Computer Science

SCCM

GATES 2B MC 9025

Stanford, CA 94305-9025

`golub@sccm.stan.ed`

`http://www-sccm.stanford.edu/Faculty/Golub.html`

Schlumberger-Sugar Land Product Center

P.O. Box 2175,

Houston, TX 77252-2175

`GMINERBO@sugar-land.anadrill.slb.com`

NCSA

Dept. of Computer Science

University of Illinois, Urbana-Champaign

Urbana, IL 61801

`saylor@cs.uiuc.edu`

`http://www.uiuc.edu/ph/www/p-saylor`

**Abstract:**-
In many situations, scattering problems require computing c^T A^{-1}
b, where the vectors b and c represent the transmitter and receiver,
respectively. Problems of this type arise in acoustics, electromagnetics,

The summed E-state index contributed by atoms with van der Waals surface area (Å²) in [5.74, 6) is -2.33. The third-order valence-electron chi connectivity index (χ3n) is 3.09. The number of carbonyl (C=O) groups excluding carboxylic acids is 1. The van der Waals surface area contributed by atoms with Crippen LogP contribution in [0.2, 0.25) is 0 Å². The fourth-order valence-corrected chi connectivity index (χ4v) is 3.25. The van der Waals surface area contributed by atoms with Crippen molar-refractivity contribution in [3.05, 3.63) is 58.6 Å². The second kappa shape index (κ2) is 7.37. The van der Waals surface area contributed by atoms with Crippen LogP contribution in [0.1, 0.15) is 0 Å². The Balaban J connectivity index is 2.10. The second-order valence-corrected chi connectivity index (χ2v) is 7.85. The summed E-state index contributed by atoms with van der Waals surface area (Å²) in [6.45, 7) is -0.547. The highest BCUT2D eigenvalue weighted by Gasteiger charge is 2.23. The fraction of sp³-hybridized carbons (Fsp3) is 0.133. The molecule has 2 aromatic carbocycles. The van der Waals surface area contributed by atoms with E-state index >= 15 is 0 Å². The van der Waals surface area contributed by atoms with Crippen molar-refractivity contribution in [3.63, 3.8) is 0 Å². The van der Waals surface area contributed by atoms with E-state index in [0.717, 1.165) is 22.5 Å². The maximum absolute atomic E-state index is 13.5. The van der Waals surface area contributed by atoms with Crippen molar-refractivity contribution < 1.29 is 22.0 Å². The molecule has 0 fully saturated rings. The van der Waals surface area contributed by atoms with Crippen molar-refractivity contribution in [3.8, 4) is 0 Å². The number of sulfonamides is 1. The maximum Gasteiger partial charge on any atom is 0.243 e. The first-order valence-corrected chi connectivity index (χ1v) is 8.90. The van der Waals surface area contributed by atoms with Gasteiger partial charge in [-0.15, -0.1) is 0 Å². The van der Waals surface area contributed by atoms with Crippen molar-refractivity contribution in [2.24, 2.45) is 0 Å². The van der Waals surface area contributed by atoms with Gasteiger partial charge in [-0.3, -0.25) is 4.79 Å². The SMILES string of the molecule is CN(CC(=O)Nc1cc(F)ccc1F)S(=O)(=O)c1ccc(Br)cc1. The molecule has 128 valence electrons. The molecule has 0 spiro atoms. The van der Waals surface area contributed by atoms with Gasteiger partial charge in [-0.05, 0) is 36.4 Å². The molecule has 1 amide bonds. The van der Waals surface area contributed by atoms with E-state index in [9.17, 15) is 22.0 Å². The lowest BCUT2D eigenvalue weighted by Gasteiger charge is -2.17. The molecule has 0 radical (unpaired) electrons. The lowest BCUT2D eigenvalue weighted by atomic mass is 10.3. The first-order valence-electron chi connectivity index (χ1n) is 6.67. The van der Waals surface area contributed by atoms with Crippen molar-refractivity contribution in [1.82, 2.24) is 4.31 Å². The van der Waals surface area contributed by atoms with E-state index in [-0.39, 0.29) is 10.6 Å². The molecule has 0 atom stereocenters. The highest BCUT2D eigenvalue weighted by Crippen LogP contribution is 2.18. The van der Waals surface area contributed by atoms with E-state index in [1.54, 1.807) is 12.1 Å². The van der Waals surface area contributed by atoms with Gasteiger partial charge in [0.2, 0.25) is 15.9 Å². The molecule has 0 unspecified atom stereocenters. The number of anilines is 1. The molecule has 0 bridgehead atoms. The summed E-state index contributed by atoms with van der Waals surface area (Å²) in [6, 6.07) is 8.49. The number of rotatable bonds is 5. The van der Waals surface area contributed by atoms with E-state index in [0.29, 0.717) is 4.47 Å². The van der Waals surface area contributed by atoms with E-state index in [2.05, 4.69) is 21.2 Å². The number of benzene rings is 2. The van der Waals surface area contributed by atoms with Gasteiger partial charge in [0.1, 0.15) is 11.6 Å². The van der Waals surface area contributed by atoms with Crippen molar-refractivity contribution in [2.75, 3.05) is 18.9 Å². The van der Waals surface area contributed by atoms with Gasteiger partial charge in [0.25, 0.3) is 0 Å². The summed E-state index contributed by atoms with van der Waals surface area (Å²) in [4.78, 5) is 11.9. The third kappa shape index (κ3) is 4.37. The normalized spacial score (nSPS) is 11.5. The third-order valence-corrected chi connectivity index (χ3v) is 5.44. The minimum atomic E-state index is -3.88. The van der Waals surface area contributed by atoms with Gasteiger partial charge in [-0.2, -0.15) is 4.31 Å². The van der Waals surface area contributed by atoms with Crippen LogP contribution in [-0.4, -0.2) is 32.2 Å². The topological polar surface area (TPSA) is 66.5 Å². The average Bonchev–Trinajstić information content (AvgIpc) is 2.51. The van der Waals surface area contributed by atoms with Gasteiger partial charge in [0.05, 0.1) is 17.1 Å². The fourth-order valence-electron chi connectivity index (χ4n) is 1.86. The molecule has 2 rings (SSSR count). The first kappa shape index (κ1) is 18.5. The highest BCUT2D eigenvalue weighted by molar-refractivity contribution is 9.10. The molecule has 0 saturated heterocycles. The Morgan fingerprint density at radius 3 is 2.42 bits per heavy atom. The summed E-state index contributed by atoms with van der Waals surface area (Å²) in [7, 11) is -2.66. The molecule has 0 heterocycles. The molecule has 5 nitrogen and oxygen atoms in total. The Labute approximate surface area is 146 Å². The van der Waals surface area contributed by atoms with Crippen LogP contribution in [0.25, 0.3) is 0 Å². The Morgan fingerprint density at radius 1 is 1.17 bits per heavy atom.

radar, optics, and quantum mechanics. Often A is a complex symmetric
matrix, whose imaginary part is a positive definite matrix. Solving Ax = b
corresponds to computing the field everywhere. Computing c^T A^{-1} b
corresponds to estimating the receiver signal, which should be easier than
finding x accurately everywhere. If x_k is an iterative approximation, c^T
x_k is a straightforward estimate. We shall look at other forms with which
to estimate the received signal and look at formulating c^T x as a
constraint on the solution of Ax = b.
**Keywords:**- Constraint, Bi-Conjugate Gradient Method, inner products, scatterer